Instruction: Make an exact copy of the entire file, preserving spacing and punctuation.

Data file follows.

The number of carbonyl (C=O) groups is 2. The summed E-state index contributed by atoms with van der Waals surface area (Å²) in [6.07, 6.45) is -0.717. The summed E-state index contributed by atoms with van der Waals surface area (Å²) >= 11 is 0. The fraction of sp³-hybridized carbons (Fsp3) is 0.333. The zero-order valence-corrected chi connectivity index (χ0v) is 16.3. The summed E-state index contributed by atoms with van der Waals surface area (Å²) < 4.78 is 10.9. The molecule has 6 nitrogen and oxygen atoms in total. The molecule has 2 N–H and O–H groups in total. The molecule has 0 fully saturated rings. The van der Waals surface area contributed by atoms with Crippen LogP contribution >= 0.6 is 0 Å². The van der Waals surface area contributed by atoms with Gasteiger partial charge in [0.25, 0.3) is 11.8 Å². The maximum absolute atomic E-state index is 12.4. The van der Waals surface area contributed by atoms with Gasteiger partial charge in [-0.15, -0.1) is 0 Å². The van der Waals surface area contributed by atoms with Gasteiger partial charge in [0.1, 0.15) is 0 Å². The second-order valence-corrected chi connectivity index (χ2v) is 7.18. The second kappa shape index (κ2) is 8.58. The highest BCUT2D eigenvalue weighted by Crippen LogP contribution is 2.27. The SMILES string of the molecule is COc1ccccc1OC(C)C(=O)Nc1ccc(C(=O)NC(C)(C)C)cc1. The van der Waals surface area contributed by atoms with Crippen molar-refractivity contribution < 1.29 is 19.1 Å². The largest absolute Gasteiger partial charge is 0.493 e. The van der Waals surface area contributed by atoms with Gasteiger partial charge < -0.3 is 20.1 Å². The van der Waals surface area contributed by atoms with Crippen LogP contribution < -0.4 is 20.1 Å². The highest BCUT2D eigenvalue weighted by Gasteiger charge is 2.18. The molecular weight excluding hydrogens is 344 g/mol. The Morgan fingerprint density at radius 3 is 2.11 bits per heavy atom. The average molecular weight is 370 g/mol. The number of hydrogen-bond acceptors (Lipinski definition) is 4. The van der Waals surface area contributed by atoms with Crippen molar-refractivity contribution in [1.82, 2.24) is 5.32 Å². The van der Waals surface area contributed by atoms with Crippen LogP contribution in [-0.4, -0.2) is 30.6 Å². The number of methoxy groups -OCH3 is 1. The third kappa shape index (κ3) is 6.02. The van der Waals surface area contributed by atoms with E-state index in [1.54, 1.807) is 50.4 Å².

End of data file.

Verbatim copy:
The number of carbonyl (C=O) groups is 2. The summed E-state index contributed by atoms with van der Waals surface area (Å²) in [6.07, 6.45) is -0.717. The summed E-state index contributed by atoms with van der Waals surface area (Å²) >= 11 is 0. The fraction of sp³-hybridized carbons (Fsp3) is 0.333. The zero-order valence-corrected chi connectivity index (χ0v) is 16.3. The summed E-state index contributed by atoms with van der Waals surface area (Å²) < 4.78 is 10.9. The molecule has 6 nitrogen and oxygen atoms in total. The molecule has 2 N–H and O–H groups in total. The molecule has 0 fully saturated rings. The van der Waals surface area contributed by atoms with Crippen LogP contribution >= 0.6 is 0 Å². The van der Waals surface area contributed by atoms with Gasteiger partial charge in [0.25, 0.3) is 11.8 Å². The maximum absolute atomic E-state index is 12.4. The van der Waals surface area contributed by atoms with Gasteiger partial charge in [-0.15, -0.1) is 0 Å². The van der Waals surface area contributed by atoms with Gasteiger partial charge in [0.1, 0.15) is 0 Å². The second-order valence-corrected chi connectivity index (χ2v) is 7.18. The second kappa shape index (κ2) is 8.58. The highest BCUT2D eigenvalue weighted by Crippen LogP contribution is 2.27. The SMILES string of the molecule is COc1ccccc1OC(C)C(=O)Nc1ccc(C(=O)NC(C)(C)C)cc1. The van der Waals surface area contributed by atoms with Crippen molar-refractivity contribution < 1.29 is 19.1 Å². The largest absolute Gasteiger partial charge is 0.493 e. The van der Waals surface area contributed by atoms with Gasteiger partial charge < -0.3 is 20.1 Å². The van der Waals surface area contributed by atoms with Crippen LogP contribution < -0.4 is 20.1 Å². The highest BCUT2D eigenvalue weighted by Gasteiger charge is 2.18. The molecular weight excluding hydrogens is 344 g/mol. The Morgan fingerprint density at radius 3 is 2.11 bits per heavy atom. The average molecular weight is 370 g/mol. The number of hydrogen-bond acceptors (Lipinski definition) is 4. The van der Waals surface area contributed by atoms with Crippen molar-refractivity contribution in [1.82, 2.24) is 5.32 Å². The van der Waals surface area contributed by atoms with Crippen LogP contribution in [-0.4, -0.2) is 30.6 Å². The number of methoxy groups -OCH3 is 1. The third kappa shape index (κ3) is 6.02. The van der Waals surface area contributed by atoms with E-state index in [1.54, 1.807) is 50.4 Å².